As told exclusively to
Tony Russell started in the sport by joining a car club called the Road Runners in 1966. He encountered Team Phaeton and joined as they were building their Jaguar engined dragster which became Phaeton 1 and, later Limelight. The team ran the car until 1969, with some great experiences along the way. The buyer of Limelight was Jaguar specialist George Nolan who replaced the 6 cylinder engine with a V12 and renamed it Methsdrinker. After running it throughout the 1970s, George sold it to Steve Clarke and Nigel Rigden who reverted it to 6 cylinder power and named it The Good Guys. Meanwhile author Tony now runs a self built Ford roadster.
During the mid 60s small groups of pioneering British enthusiasts were toiling away in workshops and garages across the country building the first British dragsters. 1966 saw several young hot rod enthusiasts from Purley, Surrey roaring around the streets in customised Ford 10s and Morris 8s. Customised to the extent of having removed the bonnets and exhaust silencers, cut down the front wings with hacksaws, painted the tyre side walls white and, in some cases, hand painted lurid flames and big fictional racing numbers on the bodywork. These cars were real Valspar and checker-tape jobs.
They called themselves the Road Runners and were definitely not popular with parents or police. Leading the pack was one 21-year-old hot-blooded insurance clerk who shall remain nameless, and was of course hooked by the new sport of drag racing.
It all started for me in 1959, when at the tender age of 13, I got hold of a copy of the American ‘Hot Rod Magazine’, first published in 1948. Secretly reading the publication under the lid of my desk I was fascinated by the strange and powerful cars described therein. My school exercise books were soon filled with drawings of those cars, much to the chagrin of my teachers, I had little interest in algebra, trigonometry or even worse, Latin, and so the flame was lit for a lifelong passion.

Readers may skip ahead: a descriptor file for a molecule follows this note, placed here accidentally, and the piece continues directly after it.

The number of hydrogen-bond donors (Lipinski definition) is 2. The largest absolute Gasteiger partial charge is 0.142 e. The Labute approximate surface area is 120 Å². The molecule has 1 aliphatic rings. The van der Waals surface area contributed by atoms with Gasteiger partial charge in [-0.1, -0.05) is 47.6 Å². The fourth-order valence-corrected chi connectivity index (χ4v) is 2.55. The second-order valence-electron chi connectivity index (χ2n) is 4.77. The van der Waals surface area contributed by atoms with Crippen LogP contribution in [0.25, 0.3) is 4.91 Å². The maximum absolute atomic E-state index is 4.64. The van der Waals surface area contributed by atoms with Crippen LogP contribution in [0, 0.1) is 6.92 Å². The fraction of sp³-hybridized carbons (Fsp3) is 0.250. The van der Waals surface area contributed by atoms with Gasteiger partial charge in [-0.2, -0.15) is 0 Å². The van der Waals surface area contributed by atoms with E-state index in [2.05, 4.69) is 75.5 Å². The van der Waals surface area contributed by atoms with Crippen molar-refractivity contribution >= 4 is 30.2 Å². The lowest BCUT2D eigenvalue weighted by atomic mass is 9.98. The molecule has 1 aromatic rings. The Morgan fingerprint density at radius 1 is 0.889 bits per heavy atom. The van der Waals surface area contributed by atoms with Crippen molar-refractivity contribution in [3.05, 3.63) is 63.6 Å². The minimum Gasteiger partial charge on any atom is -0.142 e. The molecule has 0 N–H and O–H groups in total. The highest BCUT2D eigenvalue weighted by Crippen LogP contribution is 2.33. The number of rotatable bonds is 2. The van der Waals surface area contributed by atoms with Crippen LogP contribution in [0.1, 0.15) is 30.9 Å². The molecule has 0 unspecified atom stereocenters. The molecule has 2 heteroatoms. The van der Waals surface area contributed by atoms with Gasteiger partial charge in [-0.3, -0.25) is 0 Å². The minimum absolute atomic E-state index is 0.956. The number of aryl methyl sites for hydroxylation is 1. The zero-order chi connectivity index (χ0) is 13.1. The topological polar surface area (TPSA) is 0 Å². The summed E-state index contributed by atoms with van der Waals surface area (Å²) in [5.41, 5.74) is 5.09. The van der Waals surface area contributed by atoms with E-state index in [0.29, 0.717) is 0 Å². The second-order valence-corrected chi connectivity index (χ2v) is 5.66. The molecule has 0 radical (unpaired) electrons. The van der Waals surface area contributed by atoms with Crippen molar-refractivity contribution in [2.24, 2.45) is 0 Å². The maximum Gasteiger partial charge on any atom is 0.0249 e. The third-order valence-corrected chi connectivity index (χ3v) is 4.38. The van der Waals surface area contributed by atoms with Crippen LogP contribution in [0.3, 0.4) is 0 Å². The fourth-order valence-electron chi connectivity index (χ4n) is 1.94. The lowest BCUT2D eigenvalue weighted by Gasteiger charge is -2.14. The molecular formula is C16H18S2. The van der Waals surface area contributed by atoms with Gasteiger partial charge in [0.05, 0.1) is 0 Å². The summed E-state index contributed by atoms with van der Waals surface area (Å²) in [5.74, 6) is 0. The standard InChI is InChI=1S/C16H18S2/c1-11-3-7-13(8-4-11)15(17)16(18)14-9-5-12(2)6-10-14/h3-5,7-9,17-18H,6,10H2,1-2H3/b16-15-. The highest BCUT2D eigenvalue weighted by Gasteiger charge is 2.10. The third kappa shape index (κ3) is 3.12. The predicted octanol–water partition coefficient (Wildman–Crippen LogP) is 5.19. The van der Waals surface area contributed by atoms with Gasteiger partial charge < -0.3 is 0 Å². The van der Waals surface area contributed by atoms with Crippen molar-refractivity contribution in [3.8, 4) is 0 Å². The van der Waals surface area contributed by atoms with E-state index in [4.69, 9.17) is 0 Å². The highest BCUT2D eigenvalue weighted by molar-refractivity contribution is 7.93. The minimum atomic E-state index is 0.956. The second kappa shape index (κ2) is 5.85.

My car was a Model Y Ford complete with home-made copper water pipe exhaust and motorcycle muffler. It had a remote gear change made out of Austin Seven bits, whitewalls painted on with Valspar and a Moon Equipped decal and bullet holes on the rear window.
One day I was burnt up by a small black Morris Minor van with oversize wheels on the back filling the wheel arches and what appeared to be Mini wheels on the front. The engine protruded a full foot from where the radiator grille should have been and what appeared to be drain pipe hung out the back of the van for the purposes of exhaust. As this outrageous vehicle out-dragged my Model Y, the driver gave me a friendly two-fingered wave, as one did, and I noticed a hand-painted sign on the van that said ‘Team Phaeton Drag Racing’. I had never heard of Team Phaeton but the drag racing bit looked very interesting so I gave chase.
I followed the van up Purley Downs Road where it stopped outside a house in Sanderstead. It was a meeting of like-minded youngsters and the driver, a gentleman by the name of Tony Brown, invited me in to see a real dragster he was building in his mother’s garage. As he opened the doors I was totally and utterly sold, as there before my eyes was a half-built, long tubular-framed missile with skinny spoked front wheels, massive rear wheels, a tiny bucket seat right between them about a foot behind a gleaming Jaguar engine. The thing looked like 200 mph standing still.